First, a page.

Inspirations for a bird shrine.
“I have always loved Natural History Collections and Museums, and my work often explores the boundaries between what is an artefact and what is an artwork, creating on the edge of what might be real and what might be imagined. I often make collections of objects and use the idea of variation in natural history to illuminate the uniqueness and fleetingness of each living thing, including ourselves.
It is not by accident that this work - an installation of birds at the Museum of Barnstaple should end up here amongst its collections. Over the last ten years visiting and working on projects in North Devon, I have been able to explore the collections here. It all began with WW1 projects and installations in 2012, 2013 and 2015, and discovering in the marvellous rich archives here, information on eggs collected from across the region and sent packed in moss to the Western Front to feed the soldiers. It inspired pieces of work for me. And inspired engagement projects as I worked with schools in the area exploring and illuminating the collections through art.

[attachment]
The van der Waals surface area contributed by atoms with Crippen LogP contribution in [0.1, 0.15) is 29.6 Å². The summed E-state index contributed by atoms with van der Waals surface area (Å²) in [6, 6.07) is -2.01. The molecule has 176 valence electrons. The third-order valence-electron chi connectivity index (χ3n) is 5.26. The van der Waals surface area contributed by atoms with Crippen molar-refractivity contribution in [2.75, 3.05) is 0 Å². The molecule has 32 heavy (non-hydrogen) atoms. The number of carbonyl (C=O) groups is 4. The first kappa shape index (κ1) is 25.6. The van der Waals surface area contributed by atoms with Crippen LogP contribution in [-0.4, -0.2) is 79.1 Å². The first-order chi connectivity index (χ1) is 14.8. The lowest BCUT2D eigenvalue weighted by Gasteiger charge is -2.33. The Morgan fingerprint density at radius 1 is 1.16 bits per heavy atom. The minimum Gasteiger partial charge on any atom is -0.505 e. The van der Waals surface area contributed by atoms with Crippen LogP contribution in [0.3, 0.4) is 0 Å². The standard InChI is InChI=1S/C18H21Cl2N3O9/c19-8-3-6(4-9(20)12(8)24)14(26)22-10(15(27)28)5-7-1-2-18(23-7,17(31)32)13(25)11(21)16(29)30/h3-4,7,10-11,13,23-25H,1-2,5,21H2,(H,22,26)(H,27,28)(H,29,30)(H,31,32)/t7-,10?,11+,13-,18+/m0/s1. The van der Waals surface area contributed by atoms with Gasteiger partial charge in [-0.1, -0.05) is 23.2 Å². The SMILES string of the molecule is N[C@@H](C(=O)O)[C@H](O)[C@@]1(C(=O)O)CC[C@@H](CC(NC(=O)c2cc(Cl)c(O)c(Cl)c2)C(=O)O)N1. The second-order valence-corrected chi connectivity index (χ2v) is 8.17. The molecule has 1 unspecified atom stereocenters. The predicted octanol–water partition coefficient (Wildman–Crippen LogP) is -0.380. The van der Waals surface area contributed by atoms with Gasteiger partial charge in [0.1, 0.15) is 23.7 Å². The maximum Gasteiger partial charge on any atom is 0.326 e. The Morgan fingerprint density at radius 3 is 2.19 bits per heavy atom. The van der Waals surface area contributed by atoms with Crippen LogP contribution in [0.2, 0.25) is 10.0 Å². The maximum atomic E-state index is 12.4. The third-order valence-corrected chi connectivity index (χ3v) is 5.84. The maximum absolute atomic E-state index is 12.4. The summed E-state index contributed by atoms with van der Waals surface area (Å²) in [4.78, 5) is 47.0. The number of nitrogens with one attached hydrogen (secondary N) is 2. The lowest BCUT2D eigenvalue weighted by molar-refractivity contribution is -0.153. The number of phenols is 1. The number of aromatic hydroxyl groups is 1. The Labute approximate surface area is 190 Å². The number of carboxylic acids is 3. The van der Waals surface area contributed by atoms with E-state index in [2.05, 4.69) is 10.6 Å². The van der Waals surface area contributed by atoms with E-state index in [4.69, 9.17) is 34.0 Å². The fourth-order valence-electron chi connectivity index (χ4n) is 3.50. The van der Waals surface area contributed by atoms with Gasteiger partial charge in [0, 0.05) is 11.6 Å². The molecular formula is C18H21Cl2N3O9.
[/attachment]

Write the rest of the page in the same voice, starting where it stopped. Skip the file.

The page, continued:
The egg became a symbol of the fragility of mankind against machines of war, of survival and extinction and hope. Left over from these projects were some plastic eggs that had not been used, they found their way into my travels. And one day in Venice inspired by the colours, glass beads, handmade papers, plaster and gold leaf and the treasures in museums there... I made a bird using one of those eggs as the basic structure for a sculpture.
Since then, I haven’t been able to stop making birds. 3 years and hundreds of birds later a circle is complete as I, and they, return to Barnstaple to the Natural History collections of birds and eggs and the natural world around us in North Devon that first inspired their creation.
Over the last couple of years of restriction, these birds became a symbol for me, of creativity and imagination, how we can find freedom within to fly as free as a bird. This treasury of birds is a shrine to the symbol of freedom and creativity. A reminder that birds in Natural History collections are a treasure of inspiration and birds flying freely are a treasure in our natural world. I hope you enjoy spotting them throughout the Museum as much as I have loved making them.”